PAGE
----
Electronics > Microcontrollers

Are free tools rubbish?

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Harvs:
So I was asking around at work today for any suggestions on getting into a new 32b micro for my next project, possibly TI's Stellaris Cortex M3 or the like.

So I said one of my requirements was to have a cheap/free compiler/IDE.  One of the guys there was adamant that it was a bad idea and I should be putting money into acquiring a decent software tool suite because the free stuff is rubbish.

At first I thought he was just being a D&@khead, as I've been using AVRGCC, Atmels tools for AVR32, FreeRTOS and some free PIC tools for years and never seemed to have significant problems.  But then I have never had something like IAR workbench or the like, which makes me wonder, are they actually that much better than something like AVRstudio and its integrated C compiler and software framework? 

Should I actually be looking at shelling out for a tool suite?  It wouldn't kill me to spend a couple of hundred, but thousands are out of the question.

Psi:

--- Quote from: Harvs on January 31, 2012, 07:54:07 am ---which makes me wonder, are they actually that much better than something like AVRstudio and its integrated C compiler and software framework? 

--- End quote ---

Well if you download AVRStudio 5 you will still end up with AVRGCC.   AVRGCC is its integrated C compiler.  ;D

Free tools come in all shapes and sizes. Some of them are awesome and better than the paid tools. Others are a pile of shit.

JuKu:
Paid tools come in all shapes and sizes. Some of them are awesome and better than the free tools. Others are a pile of shit. 

mikeselectricstuff:
Broadly speaking, you get what you pay for, but there are exceptions. GCC has such a wide user base that most of the bugs will have been either fixed or at least documented. 
However free, and OSS tools in particular are likely to have been developed to the point where they work, but not much further, so things like code size and/or speed efficiency and debug capabilities will probably be poorer than a commercial compiler.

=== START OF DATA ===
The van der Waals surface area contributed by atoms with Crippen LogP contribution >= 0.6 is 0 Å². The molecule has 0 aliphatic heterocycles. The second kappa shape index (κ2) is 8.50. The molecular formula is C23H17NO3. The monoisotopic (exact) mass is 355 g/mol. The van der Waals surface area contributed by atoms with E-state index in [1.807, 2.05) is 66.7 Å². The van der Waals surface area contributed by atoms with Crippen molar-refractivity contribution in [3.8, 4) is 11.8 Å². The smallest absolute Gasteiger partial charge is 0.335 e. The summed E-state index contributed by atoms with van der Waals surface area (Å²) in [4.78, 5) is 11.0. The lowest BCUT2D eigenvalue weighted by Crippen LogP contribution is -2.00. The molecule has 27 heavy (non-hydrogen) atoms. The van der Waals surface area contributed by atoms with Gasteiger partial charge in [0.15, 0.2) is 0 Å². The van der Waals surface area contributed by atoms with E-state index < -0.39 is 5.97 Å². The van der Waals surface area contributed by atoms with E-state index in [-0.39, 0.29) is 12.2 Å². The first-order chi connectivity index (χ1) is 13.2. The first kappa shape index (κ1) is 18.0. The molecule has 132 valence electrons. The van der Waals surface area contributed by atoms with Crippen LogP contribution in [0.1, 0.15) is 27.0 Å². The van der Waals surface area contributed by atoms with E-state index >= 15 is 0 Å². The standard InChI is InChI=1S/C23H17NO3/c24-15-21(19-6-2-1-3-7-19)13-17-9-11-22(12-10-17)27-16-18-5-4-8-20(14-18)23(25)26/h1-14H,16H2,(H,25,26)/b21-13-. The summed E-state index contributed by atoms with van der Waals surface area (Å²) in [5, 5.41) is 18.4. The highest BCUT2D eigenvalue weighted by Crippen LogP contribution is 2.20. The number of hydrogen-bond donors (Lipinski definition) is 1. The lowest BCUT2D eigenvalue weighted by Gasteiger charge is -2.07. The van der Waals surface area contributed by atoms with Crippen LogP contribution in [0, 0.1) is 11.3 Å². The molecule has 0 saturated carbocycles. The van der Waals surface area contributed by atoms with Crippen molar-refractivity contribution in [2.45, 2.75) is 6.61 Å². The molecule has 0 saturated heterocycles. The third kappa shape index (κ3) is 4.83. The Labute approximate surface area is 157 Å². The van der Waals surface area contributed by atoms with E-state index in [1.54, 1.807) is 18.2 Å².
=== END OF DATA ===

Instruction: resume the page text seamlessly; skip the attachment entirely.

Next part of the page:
There are different versions of free - manufacturers sometimes provide free tools which are cut-down versions of commercial tools, e.g. the kickstart versions of IAR, typical limitations being locking to a specific device, code size limits, or in a particularly stupid move by Microchip*, code optimization levels.

In a commercial environment, the cost of a commercial tool will often pay itself back  in terms of support, stability, debug capabilities and efficiency.

Another aspect is that any tool supplied by the manufacturer will be likely to support new devices earlier. Paid-for commercial tools also need to keep up with new developments, although they may charge for new device support.

*By having their free 8-bit compiler produce crappy code, it makes their chips look inefficient.

Harvs:
Thanks for the info, it's interesting.  I'm going to download the 30-day eval of IAR for AVR32 and give it a shot.  I doubt I could justify the cost of IAR though, it's not known for being a cheap tool set.

That Microchip optimization crippling is actually the one reason I've never even looked at PIC32's.  Maybe to my detriment.

I'm not using it in a truly commercial environment.  I may or may not end up selling a few of what I make, but nothing that would recover the supposed $3k price tag of IAR (I've only got that off forums, they don't actually say what it costs on their website.)

Thanks again.

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